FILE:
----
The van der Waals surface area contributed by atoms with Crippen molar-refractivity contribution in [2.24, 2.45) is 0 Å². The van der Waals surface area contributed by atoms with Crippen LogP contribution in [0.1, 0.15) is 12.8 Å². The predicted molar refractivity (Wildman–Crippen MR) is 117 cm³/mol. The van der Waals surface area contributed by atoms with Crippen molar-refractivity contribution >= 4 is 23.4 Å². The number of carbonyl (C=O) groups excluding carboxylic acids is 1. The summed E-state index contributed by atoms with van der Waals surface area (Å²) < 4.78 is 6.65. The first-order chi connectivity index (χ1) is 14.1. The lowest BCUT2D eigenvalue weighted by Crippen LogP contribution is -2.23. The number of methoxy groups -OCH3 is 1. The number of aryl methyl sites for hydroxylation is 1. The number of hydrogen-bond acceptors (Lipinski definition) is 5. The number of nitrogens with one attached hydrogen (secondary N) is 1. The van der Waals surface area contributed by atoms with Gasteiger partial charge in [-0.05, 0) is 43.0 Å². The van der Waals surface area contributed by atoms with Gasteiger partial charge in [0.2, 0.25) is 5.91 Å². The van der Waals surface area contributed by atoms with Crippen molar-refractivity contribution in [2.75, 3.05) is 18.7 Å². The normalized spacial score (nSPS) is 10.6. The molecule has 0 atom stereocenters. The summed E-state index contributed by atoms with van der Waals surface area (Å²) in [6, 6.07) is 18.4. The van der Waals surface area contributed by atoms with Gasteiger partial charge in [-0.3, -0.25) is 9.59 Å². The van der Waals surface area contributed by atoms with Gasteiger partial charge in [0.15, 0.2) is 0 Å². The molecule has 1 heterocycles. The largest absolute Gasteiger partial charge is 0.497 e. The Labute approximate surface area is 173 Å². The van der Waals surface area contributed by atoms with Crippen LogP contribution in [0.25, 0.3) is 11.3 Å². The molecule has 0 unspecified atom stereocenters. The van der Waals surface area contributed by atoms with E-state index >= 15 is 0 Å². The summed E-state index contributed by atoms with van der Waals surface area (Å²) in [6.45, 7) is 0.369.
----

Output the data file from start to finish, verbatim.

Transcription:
The van der Waals surface area contributed by atoms with Crippen molar-refractivity contribution in [2.24, 2.45) is 0 Å². The van der Waals surface area contributed by atoms with Crippen LogP contribution in [0.1, 0.15) is 12.8 Å². The predicted molar refractivity (Wildman–Crippen MR) is 117 cm³/mol. The van der Waals surface area contributed by atoms with Crippen molar-refractivity contribution >= 4 is 23.4 Å². The number of carbonyl (C=O) groups excluding carboxylic acids is 1. The summed E-state index contributed by atoms with van der Waals surface area (Å²) < 4.78 is 6.65. The first-order chi connectivity index (χ1) is 14.1. The lowest BCUT2D eigenvalue weighted by Crippen LogP contribution is -2.23. The number of methoxy groups -OCH3 is 1. The number of aryl methyl sites for hydroxylation is 1. The number of hydrogen-bond acceptors (Lipinski definition) is 5. The number of nitrogens with one attached hydrogen (secondary N) is 1. The van der Waals surface area contributed by atoms with Gasteiger partial charge in [-0.05, 0) is 43.0 Å². The van der Waals surface area contributed by atoms with Gasteiger partial charge in [0.2, 0.25) is 5.91 Å². The van der Waals surface area contributed by atoms with Crippen molar-refractivity contribution in [2.75, 3.05) is 18.7 Å². The normalized spacial score (nSPS) is 10.6. The molecule has 0 atom stereocenters. The summed E-state index contributed by atoms with van der Waals surface area (Å²) in [6, 6.07) is 18.4. The van der Waals surface area contributed by atoms with Gasteiger partial charge in [-0.3, -0.25) is 9.59 Å². The van der Waals surface area contributed by atoms with Gasteiger partial charge in [0.15, 0.2) is 0 Å². The molecule has 1 heterocycles. The largest absolute Gasteiger partial charge is 0.497 e. The Labute approximate surface area is 173 Å². The van der Waals surface area contributed by atoms with Crippen LogP contribution in [0.25, 0.3) is 11.3 Å². The molecule has 0 unspecified atom stereocenters. The van der Waals surface area contributed by atoms with E-state index >= 15 is 0 Å². The summed E-state index contributed by atoms with van der Waals surface area (Å²) in [6.45, 7) is 0.369.